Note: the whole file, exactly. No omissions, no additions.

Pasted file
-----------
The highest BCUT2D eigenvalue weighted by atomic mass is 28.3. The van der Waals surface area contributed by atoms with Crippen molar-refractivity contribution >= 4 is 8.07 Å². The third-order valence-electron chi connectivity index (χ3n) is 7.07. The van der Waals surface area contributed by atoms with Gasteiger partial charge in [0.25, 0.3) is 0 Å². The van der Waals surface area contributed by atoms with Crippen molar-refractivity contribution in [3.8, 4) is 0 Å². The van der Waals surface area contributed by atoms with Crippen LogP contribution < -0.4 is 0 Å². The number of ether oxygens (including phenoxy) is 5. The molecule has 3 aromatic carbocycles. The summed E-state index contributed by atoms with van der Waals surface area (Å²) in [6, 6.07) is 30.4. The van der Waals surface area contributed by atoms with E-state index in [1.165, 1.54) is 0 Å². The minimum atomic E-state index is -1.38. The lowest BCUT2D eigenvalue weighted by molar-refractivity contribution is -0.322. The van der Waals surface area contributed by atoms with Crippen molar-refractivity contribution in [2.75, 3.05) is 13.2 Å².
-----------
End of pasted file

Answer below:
The highest BCUT2D eigenvalue weighted by atomic mass is 28.3. The van der Waals surface area contributed by atoms with Crippen molar-refractivity contribution >= 4 is 8.07 Å². The third-order valence-electron chi connectivity index (χ3n) is 7.07. The van der Waals surface area contributed by atoms with Gasteiger partial charge in [0.25, 0.3) is 0 Å². The van der Waals surface area contributed by atoms with Crippen molar-refractivity contribution in [3.8, 4) is 0 Å². The van der Waals surface area contributed by atoms with Crippen LogP contribution < -0.4 is 0 Å². The number of ether oxygens (including phenoxy) is 5. The molecule has 3 aromatic carbocycles. The summed E-state index contributed by atoms with van der Waals surface area (Å²) in [6, 6.07) is 30.4. The van der Waals surface area contributed by atoms with E-state index in [1.165, 1.54) is 0 Å². The minimum atomic E-state index is -1.38. The lowest BCUT2D eigenvalue weighted by molar-refractivity contribution is -0.322. The van der Waals surface area contributed by atoms with Crippen molar-refractivity contribution in [2.75, 3.05) is 13.2 Å².